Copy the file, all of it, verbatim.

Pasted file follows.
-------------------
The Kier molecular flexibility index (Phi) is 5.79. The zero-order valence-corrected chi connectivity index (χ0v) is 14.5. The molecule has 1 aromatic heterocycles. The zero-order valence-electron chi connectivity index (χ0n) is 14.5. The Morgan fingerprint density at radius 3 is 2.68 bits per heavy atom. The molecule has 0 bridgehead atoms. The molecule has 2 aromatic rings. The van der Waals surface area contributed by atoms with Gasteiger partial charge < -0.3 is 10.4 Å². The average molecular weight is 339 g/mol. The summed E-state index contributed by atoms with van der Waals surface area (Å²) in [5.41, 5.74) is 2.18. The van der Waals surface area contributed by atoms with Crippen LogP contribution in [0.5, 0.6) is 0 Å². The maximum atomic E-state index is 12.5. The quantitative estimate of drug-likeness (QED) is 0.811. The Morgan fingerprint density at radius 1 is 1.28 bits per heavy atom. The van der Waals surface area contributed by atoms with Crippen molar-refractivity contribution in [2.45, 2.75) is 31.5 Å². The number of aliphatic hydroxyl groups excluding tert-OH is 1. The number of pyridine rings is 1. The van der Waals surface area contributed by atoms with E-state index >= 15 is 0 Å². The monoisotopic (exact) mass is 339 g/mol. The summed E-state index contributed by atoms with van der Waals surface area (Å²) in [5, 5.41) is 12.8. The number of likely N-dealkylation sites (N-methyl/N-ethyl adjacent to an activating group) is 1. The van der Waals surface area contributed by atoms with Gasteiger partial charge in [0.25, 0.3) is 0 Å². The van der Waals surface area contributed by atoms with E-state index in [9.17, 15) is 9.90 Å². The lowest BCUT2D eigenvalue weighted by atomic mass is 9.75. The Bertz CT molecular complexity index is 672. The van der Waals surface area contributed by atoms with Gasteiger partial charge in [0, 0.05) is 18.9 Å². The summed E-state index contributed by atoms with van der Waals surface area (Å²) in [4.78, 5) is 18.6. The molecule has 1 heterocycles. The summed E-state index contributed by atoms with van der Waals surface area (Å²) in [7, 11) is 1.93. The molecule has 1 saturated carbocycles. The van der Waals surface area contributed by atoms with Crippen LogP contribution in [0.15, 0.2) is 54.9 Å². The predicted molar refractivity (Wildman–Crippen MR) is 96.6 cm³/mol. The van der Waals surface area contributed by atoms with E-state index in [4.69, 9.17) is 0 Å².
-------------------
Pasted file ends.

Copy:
The Kier molecular flexibility index (Phi) is 5.79. The zero-order valence-corrected chi connectivity index (χ0v) is 14.5. The molecule has 1 aromatic heterocycles. The zero-order valence-electron chi connectivity index (χ0n) is 14.5. The Morgan fingerprint density at radius 3 is 2.68 bits per heavy atom. The molecule has 0 bridgehead atoms. The molecule has 2 aromatic rings. The van der Waals surface area contributed by atoms with Gasteiger partial charge < -0.3 is 10.4 Å². The average molecular weight is 339 g/mol. The summed E-state index contributed by atoms with van der Waals surface area (Å²) in [5.41, 5.74) is 2.18. The van der Waals surface area contributed by atoms with Crippen LogP contribution in [0.5, 0.6) is 0 Å². The maximum atomic E-state index is 12.5. The quantitative estimate of drug-likeness (QED) is 0.811. The Morgan fingerprint density at radius 1 is 1.28 bits per heavy atom. The van der Waals surface area contributed by atoms with Crippen molar-refractivity contribution in [2.45, 2.75) is 31.5 Å². The number of aliphatic hydroxyl groups excluding tert-OH is 1. The number of pyridine rings is 1. The van der Waals surface area contributed by atoms with E-state index >= 15 is 0 Å². The monoisotopic (exact) mass is 339 g/mol. The summed E-state index contributed by atoms with van der Waals surface area (Å²) in [5, 5.41) is 12.8. The number of likely N-dealkylation sites (N-methyl/N-ethyl adjacent to an activating group) is 1. The van der Waals surface area contributed by atoms with Gasteiger partial charge in [0.25, 0.3) is 0 Å². The van der Waals surface area contributed by atoms with E-state index in [9.17, 15) is 9.90 Å². The lowest BCUT2D eigenvalue weighted by atomic mass is 9.75. The Bertz CT molecular complexity index is 672. The van der Waals surface area contributed by atoms with Gasteiger partial charge in [0, 0.05) is 18.9 Å². The summed E-state index contributed by atoms with van der Waals surface area (Å²) in [4.78, 5) is 18.6. The molecule has 1 heterocycles. The summed E-state index contributed by atoms with van der Waals surface area (Å²) in [7, 11) is 1.93. The molecule has 1 saturated carbocycles. The van der Waals surface area contributed by atoms with Crippen LogP contribution in [0.15, 0.2) is 54.9 Å². The predicted molar refractivity (Wildman–Crippen MR) is 96.6 cm³/mol. The van der Waals surface area contributed by atoms with E-state index in [4.69, 9.17) is 0 Å².